Tiny tenants of Ray B. West: A feature, not a bug
Generations of students in Ray B. West come to terms with boxelder bugs, maybe even grow to love them and the building
It’s only thanks to the little guy in the magician’s cape that Ray B. West got a birthday cake.
In fact, no one would even have known Ray B. West’s secret if it hadn’t been for that student chased from a restroom.
So, happy birthday and kazoo greetings to the building that houses the English Department. Never ones to pass up a party opportunity, English students and faculty taped up cheery letters reading “HAPPY 100TH” and sat down for some serious cake.
No boxelder bugs were invited.
Here’s the back story.
Makensey Swanson, a junior studying English Education with a Creative Writing composite, was pondering an appropriate topic for a semester-long research project when a bug buzzed lazily through her line of vision.
OK, maybe it didn’t happen exactly that way. But, it is true that few students who’ve taken classes in Ray B. West have not encountered the building’s uninvited and unloved tenants: boxelder bugs.
These little devils alight on hats, wave antennae from behind books, swoosh by at eye level. “They were crawling in and out of the electronics and computers where it’s warm, coming out all over the place,” says Annie Nielson, the department’s finance officer.
“The bathroom really scared me,” remembers Swanson. “I vowed to never use that bathroom again because there were so many bugs in it.”
Well, the light bulb of inspiration clicked on – how about a study of the boxelder bug ball in Ray B. West? – and Swanson, too, drifted toward its warmth.
Swanson presented the idea to her faculty research adviser. Well, she was told, an entire project on Ray B. West’s boxelder bugs may be a bit shallow, but perhaps she could discuss the myriad of distractions presented by a century-old building. (This is probably the time to bring up the clanking radiator in the Ray B. West dungeon.)
Swanson’s initial research soon morphed into a curiosity-fueled trip through the history of the Ray B. West Building. She came upon a fact that the building had either been hiding for decades, or no one cared to remember: It was built in 1918 as a barracks for World War I soldiers-in-training. 2018 is its centennial.
Along the way, Swanson realized that she, well, loved Ray B. West. In fact, she found that affection to be a common theme in a survey she conducted among more than 70 students and faculty.
“Many of them said the distractions in the building lessen the longer you’re here,” said Swanson. “The bugs don’t bother me any more just because I’ve been in it so long.”
And that goes to validate the point made by CHaSS Dean Joe Ward. The boxelder bug, he explains, “is not a bug, it’s a feature.”
The U.S. Army may have originally built Barracks No. 1 and the mess hall, as it was called, but it was sold to the university within a couple of years, according to Swanson’s research. Engineering was its first non-military resident; later, the Department of Education moved in. No one is sure when it became home to the English Department. Annie Strickland believes it was some time in that forgotten decade, the 1980s.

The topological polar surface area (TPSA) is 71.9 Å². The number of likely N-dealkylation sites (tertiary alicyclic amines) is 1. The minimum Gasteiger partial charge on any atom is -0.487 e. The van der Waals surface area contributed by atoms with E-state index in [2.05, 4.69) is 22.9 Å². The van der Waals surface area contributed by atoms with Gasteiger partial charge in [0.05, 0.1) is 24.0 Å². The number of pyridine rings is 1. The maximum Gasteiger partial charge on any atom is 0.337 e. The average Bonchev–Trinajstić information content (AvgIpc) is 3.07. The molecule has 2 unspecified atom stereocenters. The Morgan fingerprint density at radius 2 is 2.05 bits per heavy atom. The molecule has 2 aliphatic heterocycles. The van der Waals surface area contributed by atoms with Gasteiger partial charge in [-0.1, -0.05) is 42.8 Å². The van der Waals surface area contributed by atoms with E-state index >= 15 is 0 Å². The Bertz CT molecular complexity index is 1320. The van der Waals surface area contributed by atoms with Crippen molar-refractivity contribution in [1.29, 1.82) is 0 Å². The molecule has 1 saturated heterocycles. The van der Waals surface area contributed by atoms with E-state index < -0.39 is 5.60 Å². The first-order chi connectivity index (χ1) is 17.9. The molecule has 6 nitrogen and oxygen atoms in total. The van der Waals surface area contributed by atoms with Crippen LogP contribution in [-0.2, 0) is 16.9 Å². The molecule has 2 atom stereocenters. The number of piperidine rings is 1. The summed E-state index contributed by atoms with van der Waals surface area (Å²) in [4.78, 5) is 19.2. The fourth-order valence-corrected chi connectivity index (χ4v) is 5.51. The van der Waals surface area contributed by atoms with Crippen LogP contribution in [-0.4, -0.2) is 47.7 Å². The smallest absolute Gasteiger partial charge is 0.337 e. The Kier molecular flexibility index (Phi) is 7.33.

The boxelder bugs seemed to have arrived with the installation, in the building’s early decades, of box elder trees along the sunny southern side. Things got pretty crowded for a long time as boxelder bugs flocked to the box elder trees and sunned upon Ray B. West’s warm bricks.
Conditions improved 100 percent when, in 2009, the university installed new, tighter windows and removed the offending trees, said Nielson.
Over the years, the English Department has taken a “laugh-to-keep-from-crying” attitude. In 2002, the Order of the Boxelder was formed by an accidental advocate: visiting scholar Robert Michael Pyle, who holds a Ph.D. from the Yale School of Forestry and Environmental Studies.
Although a lepidopterist – an expert on butterflies and moths – Pyle was at USU to study nature writing. In the years since then, he’s written Butterflies of the Pacific Northwest, a 2018 Timber Press Field Guide. Sky Time in Gray’s River: Living for Keeps in a Forgotten Place (Houghton Mifflin), won the 2008 National Outdoor Book Award.
Pyle gave his English Department colleagues, who were conflicted about the insects’ presence, his word that the boxelder bug was nothing more than a nuisance, (though, one faculty member who responded to Swanson’s survey swore he’d been bitten by one).
“Boxelder bugs are native insects here,” he said in an email at the time. “These bugs are not plant pests of any significance, they do not transmit disease, bite, sting, or otherwise harm humans. … In short, they do no real harm.”
On the upside, he added, “if you look at them closely, they are quite beautiful, especially when they fly, revealing their fire-red abdomens.”
Swanson, too, has settled into a tenderness for the building and its bugs … um, endearing quirks.
“I don’t want this to define Ray B. West,” she said. “All these things bind us together and help us become more of a unit as an English department.”
Just who was Ray B. West?
The name harks back to the building’s years as home of the Engineering Department. Ray Benedict West Sr. was an engineer, teacher and administrator from 1912 to 1936. Interestingly, Ray B. West Jr. (1908-1990) became a USU English professor. His papers and research are archived in the Merrill-Cazier Library, Special Collections and Archives Division.